11 Ways to Improve Sleep for Older Adults
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“Early to bed and early to rise, makes a man healthy, wealthy, and wise.” Advice can be forgotten over time, but there’s still a great deal of truth behind what Benjamin Franklin said. Sufficient and restful sleep are basic and essential needs for humans; however, both can be short-changed, specifically later in life.

Seniors may find themselves tossing and turning more and often waking up earlier that they did in their younger years. The benefits of a good night’s sleep are many and include better physical and mental health, improved mood, heightened energy level, decreased stress, and heightened quality of life. Reduced sleep will have completely opposite – and far more negative - results. Sleep apnea and sleep problems can contribute to developing Alzheimer’s disease, and other problematic health consequences.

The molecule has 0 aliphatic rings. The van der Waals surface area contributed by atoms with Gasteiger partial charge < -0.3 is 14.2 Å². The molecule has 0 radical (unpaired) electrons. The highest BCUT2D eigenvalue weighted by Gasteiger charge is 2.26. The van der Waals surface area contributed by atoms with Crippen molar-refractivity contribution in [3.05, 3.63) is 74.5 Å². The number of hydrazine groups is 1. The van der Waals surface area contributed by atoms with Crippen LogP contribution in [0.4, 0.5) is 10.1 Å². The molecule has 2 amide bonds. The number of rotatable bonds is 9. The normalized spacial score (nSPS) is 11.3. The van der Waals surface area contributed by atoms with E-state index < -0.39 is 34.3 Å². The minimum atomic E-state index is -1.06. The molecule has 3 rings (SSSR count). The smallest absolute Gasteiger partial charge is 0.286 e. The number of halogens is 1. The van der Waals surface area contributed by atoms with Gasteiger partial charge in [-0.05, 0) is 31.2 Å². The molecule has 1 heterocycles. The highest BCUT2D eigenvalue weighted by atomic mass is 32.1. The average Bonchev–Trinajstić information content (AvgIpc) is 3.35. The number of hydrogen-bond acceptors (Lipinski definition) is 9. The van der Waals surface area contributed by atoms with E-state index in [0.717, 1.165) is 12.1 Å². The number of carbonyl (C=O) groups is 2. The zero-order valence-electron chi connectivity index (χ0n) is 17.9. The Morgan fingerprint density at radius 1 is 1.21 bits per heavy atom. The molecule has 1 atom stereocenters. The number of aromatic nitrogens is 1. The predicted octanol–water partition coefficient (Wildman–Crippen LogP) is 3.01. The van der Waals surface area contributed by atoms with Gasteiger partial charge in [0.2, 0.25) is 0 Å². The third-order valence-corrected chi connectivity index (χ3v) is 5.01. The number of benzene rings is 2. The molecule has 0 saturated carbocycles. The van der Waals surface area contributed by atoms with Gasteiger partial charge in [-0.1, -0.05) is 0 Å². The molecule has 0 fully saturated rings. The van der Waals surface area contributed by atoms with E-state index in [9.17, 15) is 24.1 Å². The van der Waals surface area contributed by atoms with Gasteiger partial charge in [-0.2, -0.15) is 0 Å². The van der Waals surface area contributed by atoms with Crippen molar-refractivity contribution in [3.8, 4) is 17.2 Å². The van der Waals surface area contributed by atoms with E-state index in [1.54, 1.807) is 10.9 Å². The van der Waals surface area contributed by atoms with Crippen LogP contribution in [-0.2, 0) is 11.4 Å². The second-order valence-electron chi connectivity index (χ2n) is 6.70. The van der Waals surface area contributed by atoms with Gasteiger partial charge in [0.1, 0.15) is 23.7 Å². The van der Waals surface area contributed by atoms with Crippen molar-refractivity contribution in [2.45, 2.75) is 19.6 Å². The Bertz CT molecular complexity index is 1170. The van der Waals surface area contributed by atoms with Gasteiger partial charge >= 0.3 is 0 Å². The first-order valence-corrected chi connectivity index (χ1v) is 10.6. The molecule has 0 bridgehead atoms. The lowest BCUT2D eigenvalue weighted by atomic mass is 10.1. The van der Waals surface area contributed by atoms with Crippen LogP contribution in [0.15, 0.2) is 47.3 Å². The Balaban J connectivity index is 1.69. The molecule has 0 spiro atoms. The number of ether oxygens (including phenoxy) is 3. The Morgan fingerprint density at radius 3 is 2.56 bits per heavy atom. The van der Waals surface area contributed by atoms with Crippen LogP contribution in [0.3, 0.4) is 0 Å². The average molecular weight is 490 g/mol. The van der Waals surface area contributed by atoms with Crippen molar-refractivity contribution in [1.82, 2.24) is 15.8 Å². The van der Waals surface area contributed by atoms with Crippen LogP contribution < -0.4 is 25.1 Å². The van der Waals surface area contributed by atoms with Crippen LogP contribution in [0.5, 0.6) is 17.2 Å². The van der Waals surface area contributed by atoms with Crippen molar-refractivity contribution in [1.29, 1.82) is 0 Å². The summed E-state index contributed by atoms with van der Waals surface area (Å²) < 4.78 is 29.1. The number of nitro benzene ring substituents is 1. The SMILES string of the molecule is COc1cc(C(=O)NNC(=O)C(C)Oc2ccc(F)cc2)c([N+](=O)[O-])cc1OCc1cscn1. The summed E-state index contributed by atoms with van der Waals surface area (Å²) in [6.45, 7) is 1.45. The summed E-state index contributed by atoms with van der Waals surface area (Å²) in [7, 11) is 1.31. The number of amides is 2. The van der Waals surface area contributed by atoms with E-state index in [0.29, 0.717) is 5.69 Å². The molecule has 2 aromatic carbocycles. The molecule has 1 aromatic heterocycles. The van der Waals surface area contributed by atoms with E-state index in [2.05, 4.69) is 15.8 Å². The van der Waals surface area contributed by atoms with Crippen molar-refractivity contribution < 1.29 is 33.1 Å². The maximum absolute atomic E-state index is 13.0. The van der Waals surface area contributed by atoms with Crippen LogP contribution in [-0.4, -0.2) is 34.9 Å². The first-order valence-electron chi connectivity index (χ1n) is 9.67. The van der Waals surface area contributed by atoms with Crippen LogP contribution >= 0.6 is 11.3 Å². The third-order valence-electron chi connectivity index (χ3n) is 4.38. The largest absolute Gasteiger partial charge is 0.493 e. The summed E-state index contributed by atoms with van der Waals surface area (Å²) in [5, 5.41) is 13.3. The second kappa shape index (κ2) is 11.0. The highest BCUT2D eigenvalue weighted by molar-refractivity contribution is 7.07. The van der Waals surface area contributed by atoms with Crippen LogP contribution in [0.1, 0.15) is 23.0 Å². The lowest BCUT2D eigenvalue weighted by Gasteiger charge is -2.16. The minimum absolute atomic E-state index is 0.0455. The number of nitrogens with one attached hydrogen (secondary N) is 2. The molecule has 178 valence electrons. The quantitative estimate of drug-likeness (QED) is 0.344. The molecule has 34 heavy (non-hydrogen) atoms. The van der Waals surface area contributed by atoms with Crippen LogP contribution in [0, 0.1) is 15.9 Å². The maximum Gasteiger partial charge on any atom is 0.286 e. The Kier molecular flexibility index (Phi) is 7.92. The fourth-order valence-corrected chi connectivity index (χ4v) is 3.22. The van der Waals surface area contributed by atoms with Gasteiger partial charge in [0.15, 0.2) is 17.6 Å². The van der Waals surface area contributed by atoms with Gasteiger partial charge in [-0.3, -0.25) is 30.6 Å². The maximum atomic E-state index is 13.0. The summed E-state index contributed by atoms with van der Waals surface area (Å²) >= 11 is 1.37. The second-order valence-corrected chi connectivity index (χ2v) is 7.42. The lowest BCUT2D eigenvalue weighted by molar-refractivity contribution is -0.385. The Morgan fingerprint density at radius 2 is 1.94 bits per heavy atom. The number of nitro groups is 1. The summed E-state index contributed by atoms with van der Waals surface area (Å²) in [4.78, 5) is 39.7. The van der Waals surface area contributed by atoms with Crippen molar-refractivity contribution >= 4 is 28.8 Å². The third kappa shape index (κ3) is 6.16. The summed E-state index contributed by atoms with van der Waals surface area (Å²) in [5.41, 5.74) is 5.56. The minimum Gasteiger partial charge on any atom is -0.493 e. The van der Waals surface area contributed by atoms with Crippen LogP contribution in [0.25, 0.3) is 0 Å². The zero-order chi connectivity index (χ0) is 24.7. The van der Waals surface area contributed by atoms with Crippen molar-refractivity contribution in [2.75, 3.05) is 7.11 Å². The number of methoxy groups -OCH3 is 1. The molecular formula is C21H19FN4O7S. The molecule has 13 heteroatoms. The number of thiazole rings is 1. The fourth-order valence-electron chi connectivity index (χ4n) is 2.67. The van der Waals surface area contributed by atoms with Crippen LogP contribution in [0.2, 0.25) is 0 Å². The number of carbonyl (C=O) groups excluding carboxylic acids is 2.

For those interested in learning more about sleep problems, there is no shortage of educational books about the subject for all generations. Just one of these is The Senior Sleep Solution: A Guide to Improving Sleep Later in Life, co-authored by Kathy N. Johnson, PhD, CMC; James H. Johnson, PhD; and Lily Sarafan, MS. This trio of authors agree that sleep can become compromised as we get older and offer some sensible senior sleep solutions for achieving better sleep each night.

Before proposing answers to sleep problems, however, it will be necessary to identify the cause(s) behind these issues. For seniors (and others), there are many reasons leading to sleep deprivation. Scientific research points to the benefits of getting seven to eight hours of restful sleep each night - so if you’re having troubles sleeping, you may be greatly missing out.